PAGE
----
may/will be lost whenever the student completes an automatically graded test.
Lastly, Moodle LMS supports courseware to be presented in a separate window, be bookmarked and also to report on Test Question Interactions. Therefore, when you publish your courseware content to SCORM 1.2 conformant, make sure you check all the above options as shown in Publish SCORM Location window.
Thus, by ensuring you review all these 4 steps, you will be able to publish a SCORM 1.2 conformant or AICC courseware which works well with Moodle LMS.
Title: The World of Fonts
In everyday life, we see millions of alphabets everywhere: magazines, product packaging, comics, reports, emails, websites and so on. Have you asked yourself why some sentences are easier to read while some are more interesting than others? This brings us to Typography.
Everything you need to know about Typography!
Typography simply means the art and process of arranging type on a display. When we say type, we are referring to all characteristics of an alphabet. Consider these 2 alphabets:
Sans Serif Serif
Notice the difference? Letter “A” on the left gives a rather clean and formal look while the right letter “A” gives a rather interesting look as it has variations in its thickness.
Serif Font Typeface
“Serif” means the extra thin stroke at the end of a letter. This type of letters works very well with prints such as newspapers and magazine because they help readers to differentiate the letters clearly.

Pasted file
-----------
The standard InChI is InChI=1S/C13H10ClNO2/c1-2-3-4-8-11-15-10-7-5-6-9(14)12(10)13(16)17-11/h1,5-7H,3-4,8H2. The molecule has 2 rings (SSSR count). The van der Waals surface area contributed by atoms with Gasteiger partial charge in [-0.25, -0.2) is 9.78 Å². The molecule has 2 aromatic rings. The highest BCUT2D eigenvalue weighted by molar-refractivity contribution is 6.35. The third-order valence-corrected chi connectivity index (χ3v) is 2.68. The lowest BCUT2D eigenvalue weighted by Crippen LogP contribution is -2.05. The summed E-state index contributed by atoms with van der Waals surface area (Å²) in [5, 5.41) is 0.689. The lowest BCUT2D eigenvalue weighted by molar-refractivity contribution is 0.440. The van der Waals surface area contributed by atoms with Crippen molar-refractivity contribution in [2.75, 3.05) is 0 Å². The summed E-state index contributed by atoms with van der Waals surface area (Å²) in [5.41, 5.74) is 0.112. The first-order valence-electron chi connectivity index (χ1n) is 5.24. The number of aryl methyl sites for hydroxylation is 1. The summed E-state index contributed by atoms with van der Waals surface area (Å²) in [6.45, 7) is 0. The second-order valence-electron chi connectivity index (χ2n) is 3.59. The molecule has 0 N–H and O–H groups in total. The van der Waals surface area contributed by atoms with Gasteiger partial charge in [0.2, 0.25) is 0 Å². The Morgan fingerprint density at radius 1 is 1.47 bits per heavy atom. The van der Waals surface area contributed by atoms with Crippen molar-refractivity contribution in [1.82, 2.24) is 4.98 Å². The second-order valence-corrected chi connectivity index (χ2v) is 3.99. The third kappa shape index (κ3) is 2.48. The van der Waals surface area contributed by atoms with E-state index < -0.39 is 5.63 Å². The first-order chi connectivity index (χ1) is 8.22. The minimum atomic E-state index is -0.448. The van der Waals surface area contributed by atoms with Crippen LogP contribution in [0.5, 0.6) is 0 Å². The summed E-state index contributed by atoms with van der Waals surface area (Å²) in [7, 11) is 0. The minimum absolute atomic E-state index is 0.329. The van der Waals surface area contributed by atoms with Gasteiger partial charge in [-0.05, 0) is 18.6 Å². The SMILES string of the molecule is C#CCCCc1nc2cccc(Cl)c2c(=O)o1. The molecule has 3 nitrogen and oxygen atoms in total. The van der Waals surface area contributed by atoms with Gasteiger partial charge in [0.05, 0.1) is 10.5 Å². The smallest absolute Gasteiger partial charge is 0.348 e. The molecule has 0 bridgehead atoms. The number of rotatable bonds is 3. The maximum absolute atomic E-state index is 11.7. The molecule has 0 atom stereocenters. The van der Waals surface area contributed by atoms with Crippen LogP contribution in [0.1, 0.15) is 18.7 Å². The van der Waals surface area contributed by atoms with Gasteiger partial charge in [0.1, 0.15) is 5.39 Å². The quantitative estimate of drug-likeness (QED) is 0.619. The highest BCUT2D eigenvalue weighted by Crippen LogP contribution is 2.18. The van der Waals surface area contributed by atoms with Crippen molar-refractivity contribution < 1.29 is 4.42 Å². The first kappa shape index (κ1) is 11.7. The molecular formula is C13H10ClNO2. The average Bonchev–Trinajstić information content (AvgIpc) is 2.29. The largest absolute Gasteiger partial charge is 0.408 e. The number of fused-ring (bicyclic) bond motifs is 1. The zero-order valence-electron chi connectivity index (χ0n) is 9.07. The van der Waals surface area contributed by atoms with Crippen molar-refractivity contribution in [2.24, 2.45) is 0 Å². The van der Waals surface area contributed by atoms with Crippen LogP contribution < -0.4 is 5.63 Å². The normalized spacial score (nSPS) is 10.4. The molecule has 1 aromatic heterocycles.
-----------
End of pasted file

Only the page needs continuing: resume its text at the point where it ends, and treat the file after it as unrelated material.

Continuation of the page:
Sans Serif Typeface
“Sans” is a French word for “without”. Thus “Sans Serif” means “without serifs”. Due to its clean and simple look, this type of letters works well with headlines and surprisingly, they work well for webs and improved reading on computer monitors. The reason is simple. Computer monitors do not have as good a resolution as papers.
Script typefaces resemble handwritten designs. Hence the category “Script.” As you observe, this typeface has very light and airy strokes which makes it very difficult to read at smaller sizes. Therefore, they are best used sparingly in limited amounts of texts, such as in wedding invitations.
Type is measured in points. The greater the points, the larger the fonts are being presented.
The letterforms are made up of strokes. Letterforms with thin strokes look light and airy whereas letterforms with thick strokes seem heavier.
Letter spacing, Leading and Word Spacing
Letter spacing is the space between each individual letter in a word. Leading refers to the space between each sentence. Word Spacing refers to the space between each word in a sentence. Take a look at the following example:
Can you edit this sentence to make it look better?
Basic Uses of Typography
We have so far discussed fonts individually but unfortunately, in our life, they do not exist by themselves. They need to combine with one another to form a meaningful message. Consider the following examples:
Which one do you prefer?
Choosing the right typeface for the right occasion is very important as it can enhance the intended meaning of your design or article, and whether you can retain your readers' interest will depend on the readability and legibility of the body copy typeface.
While there is no actual limit to the number of typefaces being used in a display, it is advisable to take note of the following points:
Do not use 3 - 4 different typefaces in 1 page
Do not change the font in mid sentence unless you have a very good
Sans serif for online, serif for prints
Decorative and hard-to-read typefaces are best used sparingly, normally in
Do not use just because it looks COOL!
Now, you should have an idea of how to choose the typeface for your reports, websites, etc. Do try out different combination of the typefaces and see what you get! In the next issue, we will discuss more on Using Colours with Typography and Layout with Typography.